2. I did, but it is a lot harder to live outside because very few people have those kinds of agreements and in some cases I was even scoffed at and told, “wow, you have standards”. An advantage to living in any intentional community is that people make agreements and are morally bound to keep them (not by any law, by choice) and so the level of functioning went way up. The households were joyful, active, lots of fun. Negative self- involvement was strongly discouraged. The individuals I met there were marvelous people, I still have very fond memories of many of them. I did not make much effort to keep in contact with them; I was swept up in the events of my own life. Blinders? Not really. As I said there was a part of me that I reserved for myself, unlike some who were totally committed to Master Da and his lifestyle. Some of those people are still there, or affiliated. I see their names from time to time. It may be that I missed something because of my inability to do this, but I gained so very much. Being there gave me the basic skills to understand spiritual practice and set me on a spiritual path which led me to Buddhism and eventually, to the Dalai Lama.
    Being with Master Da I was able to understand, in a way that has never left me, that there is a Divine Presence in the world, or better yet that these realms, whatever they are, ARE a Divine presence. Individuals and institutions will quibble, and even kill each other, over the particulars. This realization has informed my life in a profound way and I do attribute that realization to being with Master Da.

  21. Bruce Smith

    Hi all,

    I was in the Community at the same time Jill was… just after the Garbage and the Goddess Days ended…I sat with Bubba then later called Da Free John then after that Adi Da etc. in several meditations and talked to him at length on one ocassion…I also lived in and out of the community on other ocassions over several decades…what was going on behind the scenes was not what the general lay population of the Community were privy to. Yes there were great parties followed by periods of student conditional living requirments…but since the advent of the internet…alot more has now come out about what was going on for decades behind the scenes…stuff I never knew or heard about that was kept “secret” from us who were not “insiders” but general members of the Community.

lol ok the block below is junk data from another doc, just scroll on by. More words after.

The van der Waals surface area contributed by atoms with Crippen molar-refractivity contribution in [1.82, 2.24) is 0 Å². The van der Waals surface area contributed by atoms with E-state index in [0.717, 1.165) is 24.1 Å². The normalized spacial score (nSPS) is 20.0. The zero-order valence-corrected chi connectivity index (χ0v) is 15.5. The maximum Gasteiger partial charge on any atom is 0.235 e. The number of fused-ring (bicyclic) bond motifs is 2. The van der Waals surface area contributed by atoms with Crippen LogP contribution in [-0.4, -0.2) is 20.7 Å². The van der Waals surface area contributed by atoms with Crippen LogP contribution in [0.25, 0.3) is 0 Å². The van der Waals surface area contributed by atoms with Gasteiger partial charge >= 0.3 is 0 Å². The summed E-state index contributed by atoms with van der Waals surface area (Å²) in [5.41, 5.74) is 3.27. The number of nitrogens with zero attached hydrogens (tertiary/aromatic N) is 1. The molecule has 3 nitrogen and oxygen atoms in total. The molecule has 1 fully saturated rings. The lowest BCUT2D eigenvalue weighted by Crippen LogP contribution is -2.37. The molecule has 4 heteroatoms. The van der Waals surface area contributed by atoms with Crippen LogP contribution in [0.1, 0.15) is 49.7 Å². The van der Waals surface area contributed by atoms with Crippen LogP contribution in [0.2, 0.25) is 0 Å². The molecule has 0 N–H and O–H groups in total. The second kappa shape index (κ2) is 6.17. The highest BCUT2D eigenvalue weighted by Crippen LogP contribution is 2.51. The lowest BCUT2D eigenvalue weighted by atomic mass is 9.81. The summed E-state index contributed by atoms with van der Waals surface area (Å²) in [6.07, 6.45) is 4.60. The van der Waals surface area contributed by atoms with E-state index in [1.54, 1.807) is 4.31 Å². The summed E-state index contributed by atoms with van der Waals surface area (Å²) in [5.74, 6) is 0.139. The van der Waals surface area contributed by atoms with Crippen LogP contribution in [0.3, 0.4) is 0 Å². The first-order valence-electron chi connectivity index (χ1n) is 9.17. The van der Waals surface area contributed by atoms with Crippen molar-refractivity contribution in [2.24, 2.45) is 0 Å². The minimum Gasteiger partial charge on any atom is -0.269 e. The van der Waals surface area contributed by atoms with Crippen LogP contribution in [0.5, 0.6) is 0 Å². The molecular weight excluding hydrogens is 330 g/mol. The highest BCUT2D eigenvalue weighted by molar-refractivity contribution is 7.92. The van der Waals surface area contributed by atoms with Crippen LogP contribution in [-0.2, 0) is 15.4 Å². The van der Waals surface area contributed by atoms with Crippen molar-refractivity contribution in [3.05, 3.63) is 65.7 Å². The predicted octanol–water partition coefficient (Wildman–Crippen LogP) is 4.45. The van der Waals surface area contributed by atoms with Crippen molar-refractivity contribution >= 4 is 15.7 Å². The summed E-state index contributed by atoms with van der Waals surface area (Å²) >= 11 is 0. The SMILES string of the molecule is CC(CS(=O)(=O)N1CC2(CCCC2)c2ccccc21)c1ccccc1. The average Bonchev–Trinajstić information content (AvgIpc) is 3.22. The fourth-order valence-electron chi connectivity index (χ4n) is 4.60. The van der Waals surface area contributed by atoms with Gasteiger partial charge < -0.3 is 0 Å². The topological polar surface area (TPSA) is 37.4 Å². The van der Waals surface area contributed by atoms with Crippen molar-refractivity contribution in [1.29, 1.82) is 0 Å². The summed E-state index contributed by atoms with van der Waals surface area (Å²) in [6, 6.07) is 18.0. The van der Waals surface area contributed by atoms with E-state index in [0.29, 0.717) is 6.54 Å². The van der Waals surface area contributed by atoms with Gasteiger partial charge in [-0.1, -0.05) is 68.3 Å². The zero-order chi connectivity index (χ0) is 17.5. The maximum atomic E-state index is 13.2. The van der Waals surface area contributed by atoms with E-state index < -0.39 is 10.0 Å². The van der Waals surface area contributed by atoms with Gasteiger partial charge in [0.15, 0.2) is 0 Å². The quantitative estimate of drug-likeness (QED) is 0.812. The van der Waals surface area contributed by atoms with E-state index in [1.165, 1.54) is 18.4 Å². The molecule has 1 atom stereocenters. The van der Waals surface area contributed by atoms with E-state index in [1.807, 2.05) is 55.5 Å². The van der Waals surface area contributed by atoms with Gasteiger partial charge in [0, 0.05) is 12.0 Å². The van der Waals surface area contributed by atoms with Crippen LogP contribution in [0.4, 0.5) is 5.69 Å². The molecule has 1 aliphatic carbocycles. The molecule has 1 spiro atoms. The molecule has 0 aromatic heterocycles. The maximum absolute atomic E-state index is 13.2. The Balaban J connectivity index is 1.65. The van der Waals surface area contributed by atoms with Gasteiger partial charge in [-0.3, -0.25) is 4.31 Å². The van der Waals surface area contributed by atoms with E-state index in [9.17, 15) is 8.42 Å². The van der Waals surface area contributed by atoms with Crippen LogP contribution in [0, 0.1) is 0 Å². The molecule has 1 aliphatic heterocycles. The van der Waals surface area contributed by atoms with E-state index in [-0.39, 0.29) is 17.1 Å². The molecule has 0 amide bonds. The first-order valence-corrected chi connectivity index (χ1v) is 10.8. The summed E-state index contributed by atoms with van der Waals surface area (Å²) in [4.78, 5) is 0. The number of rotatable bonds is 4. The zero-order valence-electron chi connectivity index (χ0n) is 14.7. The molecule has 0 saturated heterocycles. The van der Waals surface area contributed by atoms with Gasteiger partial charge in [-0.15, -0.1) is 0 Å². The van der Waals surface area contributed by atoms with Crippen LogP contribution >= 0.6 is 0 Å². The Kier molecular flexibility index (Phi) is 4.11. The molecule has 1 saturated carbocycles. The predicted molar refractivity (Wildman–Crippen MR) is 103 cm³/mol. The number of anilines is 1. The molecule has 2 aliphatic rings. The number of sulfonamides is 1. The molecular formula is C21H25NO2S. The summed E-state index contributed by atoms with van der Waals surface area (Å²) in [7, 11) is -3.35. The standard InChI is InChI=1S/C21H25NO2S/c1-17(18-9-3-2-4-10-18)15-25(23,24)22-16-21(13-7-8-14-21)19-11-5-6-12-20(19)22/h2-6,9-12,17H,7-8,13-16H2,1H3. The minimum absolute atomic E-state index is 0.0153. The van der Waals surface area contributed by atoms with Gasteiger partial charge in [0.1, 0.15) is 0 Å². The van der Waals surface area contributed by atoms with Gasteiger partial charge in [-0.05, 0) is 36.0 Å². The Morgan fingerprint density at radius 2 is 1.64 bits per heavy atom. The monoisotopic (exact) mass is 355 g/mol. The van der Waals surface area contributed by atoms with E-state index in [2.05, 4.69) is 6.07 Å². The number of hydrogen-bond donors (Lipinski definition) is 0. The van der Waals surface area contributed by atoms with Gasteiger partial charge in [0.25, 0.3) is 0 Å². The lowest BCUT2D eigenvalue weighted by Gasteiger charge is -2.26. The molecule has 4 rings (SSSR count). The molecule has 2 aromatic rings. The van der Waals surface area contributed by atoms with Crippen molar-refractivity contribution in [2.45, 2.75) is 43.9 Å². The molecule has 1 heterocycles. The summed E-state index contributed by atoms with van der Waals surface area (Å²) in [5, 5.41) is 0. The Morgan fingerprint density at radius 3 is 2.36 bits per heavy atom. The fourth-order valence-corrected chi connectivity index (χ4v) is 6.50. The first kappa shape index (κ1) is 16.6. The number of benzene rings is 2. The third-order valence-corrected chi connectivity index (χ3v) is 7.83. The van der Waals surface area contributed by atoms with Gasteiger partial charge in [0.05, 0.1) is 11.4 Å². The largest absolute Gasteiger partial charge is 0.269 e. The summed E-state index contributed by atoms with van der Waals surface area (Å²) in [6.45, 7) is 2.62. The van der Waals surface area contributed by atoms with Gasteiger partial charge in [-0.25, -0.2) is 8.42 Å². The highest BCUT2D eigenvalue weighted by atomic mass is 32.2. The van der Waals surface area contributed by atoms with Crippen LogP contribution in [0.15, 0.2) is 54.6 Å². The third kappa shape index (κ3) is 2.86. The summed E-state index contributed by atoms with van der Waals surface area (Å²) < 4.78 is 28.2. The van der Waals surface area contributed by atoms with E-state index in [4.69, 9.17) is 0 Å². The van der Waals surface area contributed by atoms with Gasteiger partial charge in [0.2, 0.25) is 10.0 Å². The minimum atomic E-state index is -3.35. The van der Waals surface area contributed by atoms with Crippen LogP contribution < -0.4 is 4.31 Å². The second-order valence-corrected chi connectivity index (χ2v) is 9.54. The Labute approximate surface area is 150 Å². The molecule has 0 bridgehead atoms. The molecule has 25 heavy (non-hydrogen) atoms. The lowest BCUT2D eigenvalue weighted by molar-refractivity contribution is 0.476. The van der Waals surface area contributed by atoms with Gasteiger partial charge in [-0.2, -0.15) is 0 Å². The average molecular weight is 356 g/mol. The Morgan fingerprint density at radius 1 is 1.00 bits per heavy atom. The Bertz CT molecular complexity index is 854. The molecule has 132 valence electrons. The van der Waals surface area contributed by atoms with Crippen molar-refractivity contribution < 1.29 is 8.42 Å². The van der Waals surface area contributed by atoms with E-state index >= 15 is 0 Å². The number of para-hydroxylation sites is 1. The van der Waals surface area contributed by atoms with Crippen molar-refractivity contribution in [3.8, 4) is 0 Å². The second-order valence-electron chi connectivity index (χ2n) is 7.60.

In the year 2000, I was living with a Devotee of Adi Da’s who had come from a wealthy background…he told me that back in the mid 1970’s, that he had donated $200,000 to the Community…he said that he knew for a “fact” that they took this money and bought “pot” with it and then sold it again…and they were dealing in it…they did this to raise the money so that they could buy the first Sanctuary which was called “Persimmon” back then…later the name was changed to the “Mountain of Attention”.

    Another Devotee (who served on the Island of Naitauba for awhile as the Chief Financial Officer for the Community, in the Fijian Islands, Da’s permanent and final home where he died) quit and left with his wife who was also a Devotee and had spent time as one of Da’s “wives”.

    Adi Da gave her herpes knowingly…This particular fellow told me that he was at several gatherings wherein Da was doing a teaching on what he termed the “Well of Being” and everyone was smoking pot heavily…this Devotee told me that he strongly objected to the fact that those involved, including the Guru… were not telling the rest of the Community that they were doing drugs…and although he didn’t personally care if people were smoking up or using other substances…he did find it offensive, that they were putting out written and verbal material from these ocassions as if it was all being done “straight” there was never any mention of drug use involved.